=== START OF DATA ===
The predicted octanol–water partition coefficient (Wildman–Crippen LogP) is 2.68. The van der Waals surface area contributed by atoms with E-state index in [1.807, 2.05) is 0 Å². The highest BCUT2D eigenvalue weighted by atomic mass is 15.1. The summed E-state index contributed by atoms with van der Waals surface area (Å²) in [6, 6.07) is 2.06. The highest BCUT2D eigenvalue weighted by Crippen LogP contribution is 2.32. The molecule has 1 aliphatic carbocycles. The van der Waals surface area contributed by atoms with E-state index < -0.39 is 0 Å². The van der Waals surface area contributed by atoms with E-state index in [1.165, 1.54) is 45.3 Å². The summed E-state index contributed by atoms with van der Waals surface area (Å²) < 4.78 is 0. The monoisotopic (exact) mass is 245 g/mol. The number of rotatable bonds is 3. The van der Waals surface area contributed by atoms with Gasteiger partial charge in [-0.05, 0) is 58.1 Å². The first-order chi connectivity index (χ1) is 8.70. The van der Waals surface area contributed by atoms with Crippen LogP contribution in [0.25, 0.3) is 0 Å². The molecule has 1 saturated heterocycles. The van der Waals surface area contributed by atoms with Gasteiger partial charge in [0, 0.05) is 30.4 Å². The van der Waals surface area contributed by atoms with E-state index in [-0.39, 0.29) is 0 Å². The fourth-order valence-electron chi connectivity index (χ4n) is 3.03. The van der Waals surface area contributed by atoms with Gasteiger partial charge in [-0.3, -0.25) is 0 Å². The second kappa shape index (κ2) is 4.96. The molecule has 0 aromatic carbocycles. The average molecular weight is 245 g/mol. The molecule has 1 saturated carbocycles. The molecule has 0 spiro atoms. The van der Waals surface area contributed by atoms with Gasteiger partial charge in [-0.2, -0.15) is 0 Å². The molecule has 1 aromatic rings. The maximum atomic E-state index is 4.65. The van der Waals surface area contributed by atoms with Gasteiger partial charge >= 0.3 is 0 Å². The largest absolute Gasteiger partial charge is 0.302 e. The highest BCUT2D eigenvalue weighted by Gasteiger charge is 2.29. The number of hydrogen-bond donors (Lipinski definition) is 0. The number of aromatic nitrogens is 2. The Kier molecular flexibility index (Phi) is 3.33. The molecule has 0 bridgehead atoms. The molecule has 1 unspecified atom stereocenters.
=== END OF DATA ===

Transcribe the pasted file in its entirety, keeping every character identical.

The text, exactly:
The predicted octanol–water partition coefficient (Wildman–Crippen LogP) is 2.68. The van der Waals surface area contributed by atoms with E-state index in [1.807, 2.05) is 0 Å². The highest BCUT2D eigenvalue weighted by atomic mass is 15.1. The summed E-state index contributed by atoms with van der Waals surface area (Å²) in [6, 6.07) is 2.06. The highest BCUT2D eigenvalue weighted by Crippen LogP contribution is 2.32. The molecule has 1 aliphatic carbocycles. The van der Waals surface area contributed by atoms with E-state index < -0.39 is 0 Å². The van der Waals surface area contributed by atoms with E-state index in [1.165, 1.54) is 45.3 Å². The summed E-state index contributed by atoms with van der Waals surface area (Å²) < 4.78 is 0. The monoisotopic (exact) mass is 245 g/mol. The number of rotatable bonds is 3. The van der Waals surface area contributed by atoms with Gasteiger partial charge in [-0.05, 0) is 58.1 Å². The first-order chi connectivity index (χ1) is 8.70. The van der Waals surface area contributed by atoms with Crippen LogP contribution in [0.25, 0.3) is 0 Å². The molecule has 1 saturated heterocycles. The van der Waals surface area contributed by atoms with Gasteiger partial charge in [0, 0.05) is 30.4 Å². The van der Waals surface area contributed by atoms with E-state index in [-0.39, 0.29) is 0 Å². The fourth-order valence-electron chi connectivity index (χ4n) is 3.03. The van der Waals surface area contributed by atoms with Gasteiger partial charge in [-0.3, -0.25) is 0 Å². The second kappa shape index (κ2) is 4.96. The molecule has 0 aromatic carbocycles. The average molecular weight is 245 g/mol. The molecule has 1 saturated carbocycles. The molecule has 0 spiro atoms. The van der Waals surface area contributed by atoms with Gasteiger partial charge in [-0.2, -0.15) is 0 Å². The molecule has 1 aromatic rings. The maximum atomic E-state index is 4.65. The van der Waals surface area contributed by atoms with Gasteiger partial charge >= 0.3 is 0 Å². The largest absolute Gasteiger partial charge is 0.302 e. The highest BCUT2D eigenvalue weighted by Gasteiger charge is 2.29. The number of hydrogen-bond donors (Lipinski definition) is 0. The number of aromatic nitrogens is 2. The Kier molecular flexibility index (Phi) is 3.33. The molecule has 0 bridgehead atoms. The molecule has 1 unspecified atom stereocenters.